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A visual representation of a CPU using nanophotonic switches to direct light speed traffic between cores on a chip.  (Source: IBM)
IBM continues push towards light speed computing

In 2005 International Business Machines demonstrated silicon nanophotonic devices that slowed down light via clever reflecting methods.  Then in 2006 it showed how a similar device could be used to buffer a full byte of information in stored optical pulses, a necessity for optical computing. 

In December 2007, researchers demonstrated a silicon device that transformed energy from electronic impulses from a processor into light pulses -- the pulses in the 2005 and 2006 developments were manually triggered.

Now, IBM has made another significant research breakthrough in its quest to achieve optical computing.  Researchers at IBM have announced that they have developed the world's smallest nanophotonic switch.  The tiny silicon device, measuring a mere hundredth of the size of a human hair, is an essential step towards creating "light transistors," that allow chips to process at the speed of light.  Such chips could greatly outclass today's chips in performance and speed, as today's chips rely on slower electrical communication through copper wires.

Before such chips, though, an important stepping stone IBM sees is the use of its optical technologies in on chip networks.  The optical devices could be put to use as a bus between cores in IBM's next generation Cell processors or other multicore systems.  Yurii Vlasov, manager of silicon nanophotonics at IBM’s TJ Watson Research Center states, "This new development is a critical addition in the quest to build an on-chip optical network."

IBM's partially DARPA-funded research is published in the April 2008 journal
Nature Photonics, titled "High-throughput silicon nanophotonic wavelength-insensitive switch for on-chip optical networks."  The switch takes light converted by IBM's other devices from electrical signals and can direct it along multiple routes.  This will eventually allow on-chip optical interconnects.  IBM states that the device fulfills several key criteria making it ideal for use on-chip.  First, they state, it is extremely compact.  Secondly, it can process multiple wavelengths of light (known as colors in the visible spectra).  This means that with each wavelength transmitting data at up to 40 Gb/s, the aggregated bandwidth can exceed 1 Tb/s. 

IBM has shown the device is tolerant to heat.  This is an essential characteristic for successful on-chip deployment as modern processors develop "hot spots" which migrate around, based on changing loading conditions.

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RE: Technically ...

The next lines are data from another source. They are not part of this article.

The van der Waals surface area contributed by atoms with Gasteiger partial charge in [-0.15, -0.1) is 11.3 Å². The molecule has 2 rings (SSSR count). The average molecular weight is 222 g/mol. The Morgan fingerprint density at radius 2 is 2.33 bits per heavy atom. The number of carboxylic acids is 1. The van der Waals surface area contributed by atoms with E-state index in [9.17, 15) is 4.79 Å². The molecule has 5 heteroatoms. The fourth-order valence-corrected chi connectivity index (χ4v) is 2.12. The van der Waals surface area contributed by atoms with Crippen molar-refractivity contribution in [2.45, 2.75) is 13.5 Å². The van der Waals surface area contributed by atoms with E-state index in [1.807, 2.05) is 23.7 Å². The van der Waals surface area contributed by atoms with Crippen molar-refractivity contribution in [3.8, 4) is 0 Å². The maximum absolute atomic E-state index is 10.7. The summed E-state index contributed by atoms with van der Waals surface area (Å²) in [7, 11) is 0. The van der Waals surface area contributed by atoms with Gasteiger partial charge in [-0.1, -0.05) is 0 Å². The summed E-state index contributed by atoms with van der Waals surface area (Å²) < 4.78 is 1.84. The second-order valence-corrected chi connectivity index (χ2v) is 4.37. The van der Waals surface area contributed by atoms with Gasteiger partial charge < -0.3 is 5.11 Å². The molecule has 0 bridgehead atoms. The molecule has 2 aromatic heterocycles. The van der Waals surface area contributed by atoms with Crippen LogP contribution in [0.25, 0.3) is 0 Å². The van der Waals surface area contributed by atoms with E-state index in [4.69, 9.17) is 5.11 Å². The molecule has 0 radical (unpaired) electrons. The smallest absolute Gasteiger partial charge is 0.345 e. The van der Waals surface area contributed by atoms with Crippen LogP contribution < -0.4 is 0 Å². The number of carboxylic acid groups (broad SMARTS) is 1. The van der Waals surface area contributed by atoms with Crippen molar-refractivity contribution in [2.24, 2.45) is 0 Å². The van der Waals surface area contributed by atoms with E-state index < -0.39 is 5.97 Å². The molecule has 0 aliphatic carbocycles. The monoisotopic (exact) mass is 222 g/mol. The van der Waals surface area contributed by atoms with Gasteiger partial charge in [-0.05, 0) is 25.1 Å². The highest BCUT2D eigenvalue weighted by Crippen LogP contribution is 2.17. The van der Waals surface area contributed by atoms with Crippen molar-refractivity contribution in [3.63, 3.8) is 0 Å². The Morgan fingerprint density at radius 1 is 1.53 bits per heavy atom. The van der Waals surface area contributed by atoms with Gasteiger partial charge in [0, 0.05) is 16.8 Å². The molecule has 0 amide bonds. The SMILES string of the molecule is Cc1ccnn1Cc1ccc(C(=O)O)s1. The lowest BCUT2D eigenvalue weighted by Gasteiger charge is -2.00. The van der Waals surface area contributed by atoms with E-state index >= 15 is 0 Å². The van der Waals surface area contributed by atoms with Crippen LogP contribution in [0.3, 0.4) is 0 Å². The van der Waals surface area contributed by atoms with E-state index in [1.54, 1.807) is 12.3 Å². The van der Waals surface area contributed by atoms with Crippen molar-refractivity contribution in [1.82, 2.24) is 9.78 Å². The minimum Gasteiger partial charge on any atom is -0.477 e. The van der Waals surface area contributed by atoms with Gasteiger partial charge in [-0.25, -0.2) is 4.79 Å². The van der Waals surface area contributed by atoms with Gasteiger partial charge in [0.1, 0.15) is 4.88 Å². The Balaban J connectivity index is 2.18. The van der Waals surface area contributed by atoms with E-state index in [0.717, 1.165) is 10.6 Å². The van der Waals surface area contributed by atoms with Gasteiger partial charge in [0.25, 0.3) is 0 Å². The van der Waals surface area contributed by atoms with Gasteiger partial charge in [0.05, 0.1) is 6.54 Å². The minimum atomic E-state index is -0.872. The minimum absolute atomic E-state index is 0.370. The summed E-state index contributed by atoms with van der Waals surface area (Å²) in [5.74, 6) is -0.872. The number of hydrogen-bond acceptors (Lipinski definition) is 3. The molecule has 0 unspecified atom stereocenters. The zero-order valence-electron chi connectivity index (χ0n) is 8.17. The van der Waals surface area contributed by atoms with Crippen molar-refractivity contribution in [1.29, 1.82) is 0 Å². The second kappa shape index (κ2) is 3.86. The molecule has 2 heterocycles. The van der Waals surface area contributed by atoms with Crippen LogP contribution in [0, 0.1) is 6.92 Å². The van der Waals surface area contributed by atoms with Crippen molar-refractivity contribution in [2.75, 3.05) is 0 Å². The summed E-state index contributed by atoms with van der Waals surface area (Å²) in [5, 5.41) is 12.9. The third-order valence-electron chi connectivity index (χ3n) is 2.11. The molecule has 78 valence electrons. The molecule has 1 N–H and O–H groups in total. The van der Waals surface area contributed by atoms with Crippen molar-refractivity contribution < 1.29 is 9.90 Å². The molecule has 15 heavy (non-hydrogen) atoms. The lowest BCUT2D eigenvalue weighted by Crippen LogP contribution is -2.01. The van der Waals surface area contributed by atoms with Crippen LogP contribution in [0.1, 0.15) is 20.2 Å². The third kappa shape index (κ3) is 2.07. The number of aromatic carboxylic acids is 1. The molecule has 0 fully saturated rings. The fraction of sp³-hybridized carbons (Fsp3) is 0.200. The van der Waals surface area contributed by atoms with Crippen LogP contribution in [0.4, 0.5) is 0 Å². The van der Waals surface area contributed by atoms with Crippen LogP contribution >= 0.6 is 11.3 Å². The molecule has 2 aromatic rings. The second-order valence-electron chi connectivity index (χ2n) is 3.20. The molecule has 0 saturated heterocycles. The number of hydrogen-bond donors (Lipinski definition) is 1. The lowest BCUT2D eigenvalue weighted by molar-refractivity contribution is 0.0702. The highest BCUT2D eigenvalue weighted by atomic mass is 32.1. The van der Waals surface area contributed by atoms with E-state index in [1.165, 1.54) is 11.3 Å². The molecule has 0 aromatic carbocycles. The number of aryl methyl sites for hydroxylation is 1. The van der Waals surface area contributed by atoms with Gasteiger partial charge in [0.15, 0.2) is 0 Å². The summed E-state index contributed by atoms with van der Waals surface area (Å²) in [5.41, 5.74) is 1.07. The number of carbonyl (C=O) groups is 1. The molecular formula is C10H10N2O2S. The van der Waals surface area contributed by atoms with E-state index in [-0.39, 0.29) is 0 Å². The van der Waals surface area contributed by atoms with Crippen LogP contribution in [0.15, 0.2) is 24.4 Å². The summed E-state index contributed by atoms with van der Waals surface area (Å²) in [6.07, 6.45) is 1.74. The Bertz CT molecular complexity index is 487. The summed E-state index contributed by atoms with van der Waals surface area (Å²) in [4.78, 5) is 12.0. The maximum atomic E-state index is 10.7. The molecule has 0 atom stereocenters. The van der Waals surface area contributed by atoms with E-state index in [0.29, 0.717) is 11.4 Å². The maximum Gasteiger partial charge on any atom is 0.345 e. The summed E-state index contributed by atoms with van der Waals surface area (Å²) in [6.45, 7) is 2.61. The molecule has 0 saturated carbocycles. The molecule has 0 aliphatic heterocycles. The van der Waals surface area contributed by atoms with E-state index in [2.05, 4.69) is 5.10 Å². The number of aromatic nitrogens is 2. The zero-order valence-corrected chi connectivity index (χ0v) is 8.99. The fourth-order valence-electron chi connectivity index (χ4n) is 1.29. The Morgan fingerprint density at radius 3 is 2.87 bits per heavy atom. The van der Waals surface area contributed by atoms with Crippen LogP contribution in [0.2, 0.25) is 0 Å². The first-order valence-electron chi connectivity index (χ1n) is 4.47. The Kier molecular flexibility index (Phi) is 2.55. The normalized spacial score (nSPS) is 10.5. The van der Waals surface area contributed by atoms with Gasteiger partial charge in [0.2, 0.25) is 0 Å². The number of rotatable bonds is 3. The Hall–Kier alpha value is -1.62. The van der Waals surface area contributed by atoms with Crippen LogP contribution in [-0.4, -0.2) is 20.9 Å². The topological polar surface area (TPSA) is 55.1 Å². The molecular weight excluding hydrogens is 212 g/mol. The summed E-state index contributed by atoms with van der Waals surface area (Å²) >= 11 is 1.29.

By geddarkstorm on 3/18/2008 3:48:21 PM , Rating: 3
Correct me if I'm wrong:

Electrons can never travel at the speed of light under current theory, that's impossible due to the theory of relativity . Electrons have mass, therefore they'd require infinite energy to reach c in a vacuum.

Light itself is a self propagating electric field with a perpendicular magnetic field. So indeed light and electrons are affected differently by different materials. Changes in the movement speed of electrons creates light, or low wavelengths like infrared, aka heat (in a synchrotron, or particle accelerator, changing the speed of an electron can create much higher wavelengths like X-rays due to the electron's immense speed, and therefore is useful in X-ray crystallography). Whereas changes in the speed of light is usually due to the different densities and refractive qualities of materials and so doesn't really create heat unless absorbed by atoms; and then the heat produced will be proportional to the amplitude of the light. So as long as you can detect it, you can have almost no heat production by transmitting and receiving light by using very small amplitudes and pulse lengths.

Light can move faster, but far more importantly, light can carry a near infinite range of information via wavelength and phase differences. You're limited only by how much you can detect and decipher reliably. So, a light transistor could do many of calculations at once theoretically by having many separate wavelength/phase channels, as long as said channels didn't interact of course.

RE: Technically ...
By rangerdavid on 3/18/08, Rating: 0
RE: Technically ...
By Regs on 3/21/2008 12:04:01 PM , Rating: 2
It's very interesting in what you say in your 2nd paragraph. Which makes more disappointed in what IBM has has in mind for the application of optical computing.

"The optical devices could be put to use as a bus between cores in IBM's next generation Cell processors". This to me seems like a waste of innovation if we were only to implicate it as a bus between two processing cores. Now to have information transfer inside the data execution units of the processor core itself using optics would be truly remarkable.

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